STEM toys end up being considered “boys” toys because they make it easy to build messy gadgets, robots, or cars — and hard to build anything else. Many girls don’t want to be limited like this. This means that many girls who are interested in STEM are discouraged from developing these skills by the limitations of STEM toys. On the flip side, craft and creativity toys end up being considered “girls” toys because they tend to focus on beads, bracelets, and charms. Many boys don’t want to be limited like this. This means that many boys who are interested in craft and creativity are discouraged from developing these skills by the limitations of craft and creativity toys. We believe that it’s important to encourage both analytical and creative thinking and making. It’s by combining and encouraging both types of skills that kids can wonder, learn, explore, and create to their full potential.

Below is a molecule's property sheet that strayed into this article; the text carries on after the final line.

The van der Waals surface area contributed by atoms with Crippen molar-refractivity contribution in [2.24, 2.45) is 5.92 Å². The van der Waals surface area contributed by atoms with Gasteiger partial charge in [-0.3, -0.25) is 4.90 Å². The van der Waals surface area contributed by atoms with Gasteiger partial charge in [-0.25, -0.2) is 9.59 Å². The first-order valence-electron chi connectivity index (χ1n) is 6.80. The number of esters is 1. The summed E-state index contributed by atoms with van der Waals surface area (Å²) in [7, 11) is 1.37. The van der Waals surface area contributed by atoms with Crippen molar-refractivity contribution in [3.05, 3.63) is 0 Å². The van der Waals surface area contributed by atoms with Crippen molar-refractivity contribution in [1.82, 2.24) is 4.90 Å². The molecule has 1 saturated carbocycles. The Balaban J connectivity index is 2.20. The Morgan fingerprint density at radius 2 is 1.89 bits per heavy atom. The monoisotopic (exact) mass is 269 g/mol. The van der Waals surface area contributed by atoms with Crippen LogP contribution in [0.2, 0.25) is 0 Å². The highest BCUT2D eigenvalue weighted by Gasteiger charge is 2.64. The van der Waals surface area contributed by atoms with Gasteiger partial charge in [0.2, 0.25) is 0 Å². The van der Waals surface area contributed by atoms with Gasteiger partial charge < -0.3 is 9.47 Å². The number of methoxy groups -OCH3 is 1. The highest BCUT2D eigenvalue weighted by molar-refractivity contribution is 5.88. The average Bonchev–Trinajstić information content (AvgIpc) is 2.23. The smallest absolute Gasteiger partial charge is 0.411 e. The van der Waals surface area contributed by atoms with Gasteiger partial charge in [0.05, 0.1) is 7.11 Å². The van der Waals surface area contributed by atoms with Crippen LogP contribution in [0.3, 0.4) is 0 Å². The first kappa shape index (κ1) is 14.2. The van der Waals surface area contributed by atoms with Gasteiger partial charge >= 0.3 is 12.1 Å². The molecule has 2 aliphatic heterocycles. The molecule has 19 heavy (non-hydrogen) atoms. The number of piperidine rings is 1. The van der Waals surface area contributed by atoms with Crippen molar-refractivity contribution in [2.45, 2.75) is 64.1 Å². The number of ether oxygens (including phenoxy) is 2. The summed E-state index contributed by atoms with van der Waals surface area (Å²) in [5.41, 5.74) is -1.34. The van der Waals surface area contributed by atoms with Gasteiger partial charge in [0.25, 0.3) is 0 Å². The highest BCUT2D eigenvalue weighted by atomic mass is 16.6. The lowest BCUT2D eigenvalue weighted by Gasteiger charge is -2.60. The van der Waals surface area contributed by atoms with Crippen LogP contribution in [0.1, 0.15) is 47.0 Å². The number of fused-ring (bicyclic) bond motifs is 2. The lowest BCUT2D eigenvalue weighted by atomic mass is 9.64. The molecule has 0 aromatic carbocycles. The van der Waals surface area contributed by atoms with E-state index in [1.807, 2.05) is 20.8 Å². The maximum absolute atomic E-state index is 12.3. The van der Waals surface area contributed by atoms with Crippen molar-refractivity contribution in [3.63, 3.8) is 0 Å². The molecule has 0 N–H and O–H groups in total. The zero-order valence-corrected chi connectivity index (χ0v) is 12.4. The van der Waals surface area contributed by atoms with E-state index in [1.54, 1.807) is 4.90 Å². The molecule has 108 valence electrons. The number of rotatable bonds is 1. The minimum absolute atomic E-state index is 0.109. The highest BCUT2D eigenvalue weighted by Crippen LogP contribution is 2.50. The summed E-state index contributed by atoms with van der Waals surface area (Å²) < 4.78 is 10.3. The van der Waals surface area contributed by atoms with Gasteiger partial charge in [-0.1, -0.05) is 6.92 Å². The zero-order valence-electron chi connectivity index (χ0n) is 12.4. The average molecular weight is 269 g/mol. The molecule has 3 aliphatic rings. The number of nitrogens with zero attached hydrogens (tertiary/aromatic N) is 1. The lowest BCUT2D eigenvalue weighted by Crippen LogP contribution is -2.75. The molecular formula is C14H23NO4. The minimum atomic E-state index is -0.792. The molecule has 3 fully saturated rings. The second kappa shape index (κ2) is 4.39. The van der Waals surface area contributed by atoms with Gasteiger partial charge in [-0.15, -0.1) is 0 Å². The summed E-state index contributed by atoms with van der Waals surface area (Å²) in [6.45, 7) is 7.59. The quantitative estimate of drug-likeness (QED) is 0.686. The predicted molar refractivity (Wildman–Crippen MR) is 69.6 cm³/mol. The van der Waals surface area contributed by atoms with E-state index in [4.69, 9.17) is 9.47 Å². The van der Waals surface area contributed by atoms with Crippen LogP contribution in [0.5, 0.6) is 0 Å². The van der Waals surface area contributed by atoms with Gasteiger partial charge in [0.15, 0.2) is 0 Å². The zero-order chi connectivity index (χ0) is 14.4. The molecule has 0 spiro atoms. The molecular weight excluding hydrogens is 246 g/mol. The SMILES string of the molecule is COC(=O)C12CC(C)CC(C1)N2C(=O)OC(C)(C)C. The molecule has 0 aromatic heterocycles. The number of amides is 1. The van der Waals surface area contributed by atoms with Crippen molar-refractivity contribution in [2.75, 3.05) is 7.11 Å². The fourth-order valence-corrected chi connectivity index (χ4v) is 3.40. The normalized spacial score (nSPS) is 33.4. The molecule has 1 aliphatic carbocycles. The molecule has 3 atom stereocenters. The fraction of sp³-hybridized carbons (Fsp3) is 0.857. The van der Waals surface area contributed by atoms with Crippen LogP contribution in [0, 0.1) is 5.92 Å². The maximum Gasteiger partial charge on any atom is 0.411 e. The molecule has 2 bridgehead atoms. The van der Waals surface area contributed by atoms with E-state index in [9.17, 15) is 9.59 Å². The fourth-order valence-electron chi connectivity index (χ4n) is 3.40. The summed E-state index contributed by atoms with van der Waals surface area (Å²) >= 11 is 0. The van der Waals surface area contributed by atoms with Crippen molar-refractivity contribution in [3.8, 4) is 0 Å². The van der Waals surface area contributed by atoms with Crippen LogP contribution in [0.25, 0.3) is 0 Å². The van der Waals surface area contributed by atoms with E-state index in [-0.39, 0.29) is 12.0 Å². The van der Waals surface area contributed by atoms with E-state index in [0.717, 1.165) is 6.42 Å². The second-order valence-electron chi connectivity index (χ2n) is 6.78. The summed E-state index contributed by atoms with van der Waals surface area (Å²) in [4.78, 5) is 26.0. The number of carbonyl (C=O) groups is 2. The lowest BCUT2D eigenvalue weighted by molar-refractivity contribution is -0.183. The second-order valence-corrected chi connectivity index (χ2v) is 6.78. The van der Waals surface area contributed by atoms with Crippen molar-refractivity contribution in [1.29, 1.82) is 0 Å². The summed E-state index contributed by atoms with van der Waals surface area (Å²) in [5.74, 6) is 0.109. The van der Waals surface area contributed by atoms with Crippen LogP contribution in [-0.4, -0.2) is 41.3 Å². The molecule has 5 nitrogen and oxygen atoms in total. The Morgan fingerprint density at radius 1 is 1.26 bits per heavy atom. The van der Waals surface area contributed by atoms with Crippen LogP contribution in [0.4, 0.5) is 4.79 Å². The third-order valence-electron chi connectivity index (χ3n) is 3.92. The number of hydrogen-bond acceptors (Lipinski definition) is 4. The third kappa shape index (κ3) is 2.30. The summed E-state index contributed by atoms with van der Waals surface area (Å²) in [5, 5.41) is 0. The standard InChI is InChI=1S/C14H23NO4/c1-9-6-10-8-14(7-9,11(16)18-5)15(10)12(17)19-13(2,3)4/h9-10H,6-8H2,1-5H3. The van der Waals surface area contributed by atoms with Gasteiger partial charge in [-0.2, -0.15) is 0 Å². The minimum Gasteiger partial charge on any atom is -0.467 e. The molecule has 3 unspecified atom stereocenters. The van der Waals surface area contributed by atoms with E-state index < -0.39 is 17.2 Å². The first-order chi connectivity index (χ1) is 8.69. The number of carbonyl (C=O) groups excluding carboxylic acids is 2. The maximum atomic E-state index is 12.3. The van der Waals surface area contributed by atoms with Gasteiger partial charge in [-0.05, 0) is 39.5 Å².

The products should be available starting in the spring. Though the toys are not yet for sale, Lin says she recently exhibited them at the World Maker Faire, where Wondernik won an Editor’s Choice award from Make Magazine. Lin also learned, after exhibiting Wondernik's kit for creating a motion-activated tail, that "pretty much every kid does want a tail" — regardless of gender.
Images: courtesy of Quirkie Kids; Nick Veneris And Jessica Trebing/Kickstarter; littleBits